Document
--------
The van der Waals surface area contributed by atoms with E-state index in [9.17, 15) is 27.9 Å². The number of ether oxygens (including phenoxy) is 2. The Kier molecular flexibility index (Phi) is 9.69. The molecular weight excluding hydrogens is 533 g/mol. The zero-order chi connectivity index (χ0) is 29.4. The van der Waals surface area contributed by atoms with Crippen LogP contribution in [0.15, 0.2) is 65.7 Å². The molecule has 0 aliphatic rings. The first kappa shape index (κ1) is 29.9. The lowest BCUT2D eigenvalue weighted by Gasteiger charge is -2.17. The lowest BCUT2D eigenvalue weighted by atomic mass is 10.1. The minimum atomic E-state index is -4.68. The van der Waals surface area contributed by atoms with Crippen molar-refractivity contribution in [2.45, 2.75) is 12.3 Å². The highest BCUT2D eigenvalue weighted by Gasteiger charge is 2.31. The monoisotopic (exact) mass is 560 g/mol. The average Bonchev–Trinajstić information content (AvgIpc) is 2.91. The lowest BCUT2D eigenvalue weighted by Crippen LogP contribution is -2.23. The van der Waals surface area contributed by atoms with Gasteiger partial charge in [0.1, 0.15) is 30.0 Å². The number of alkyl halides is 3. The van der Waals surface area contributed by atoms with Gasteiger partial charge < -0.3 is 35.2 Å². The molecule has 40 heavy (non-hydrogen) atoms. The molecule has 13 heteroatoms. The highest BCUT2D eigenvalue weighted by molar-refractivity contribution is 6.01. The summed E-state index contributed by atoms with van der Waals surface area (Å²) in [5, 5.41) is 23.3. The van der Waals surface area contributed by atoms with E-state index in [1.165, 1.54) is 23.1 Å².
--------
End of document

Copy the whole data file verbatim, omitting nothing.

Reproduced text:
The van der Waals surface area contributed by atoms with E-state index in [9.17, 15) is 27.9 Å². The number of ether oxygens (including phenoxy) is 2. The Kier molecular flexibility index (Phi) is 9.69. The molecular weight excluding hydrogens is 533 g/mol. The zero-order chi connectivity index (χ0) is 29.4. The van der Waals surface area contributed by atoms with Crippen LogP contribution in [0.15, 0.2) is 65.7 Å². The molecule has 0 aliphatic rings. The first kappa shape index (κ1) is 29.9. The lowest BCUT2D eigenvalue weighted by Gasteiger charge is -2.17. The lowest BCUT2D eigenvalue weighted by atomic mass is 10.1. The minimum atomic E-state index is -4.68. The van der Waals surface area contributed by atoms with Crippen molar-refractivity contribution in [2.45, 2.75) is 12.3 Å². The highest BCUT2D eigenvalue weighted by Gasteiger charge is 2.31. The monoisotopic (exact) mass is 560 g/mol. The average Bonchev–Trinajstić information content (AvgIpc) is 2.91. The lowest BCUT2D eigenvalue weighted by Crippen LogP contribution is -2.23. The van der Waals surface area contributed by atoms with Gasteiger partial charge in [0.1, 0.15) is 30.0 Å². The number of alkyl halides is 3. The van der Waals surface area contributed by atoms with Gasteiger partial charge < -0.3 is 35.2 Å². The molecule has 40 heavy (non-hydrogen) atoms. The molecule has 13 heteroatoms. The highest BCUT2D eigenvalue weighted by molar-refractivity contribution is 6.01. The summed E-state index contributed by atoms with van der Waals surface area (Å²) in [5, 5.41) is 23.3. The van der Waals surface area contributed by atoms with E-state index in [1.165, 1.54) is 23.1 Å².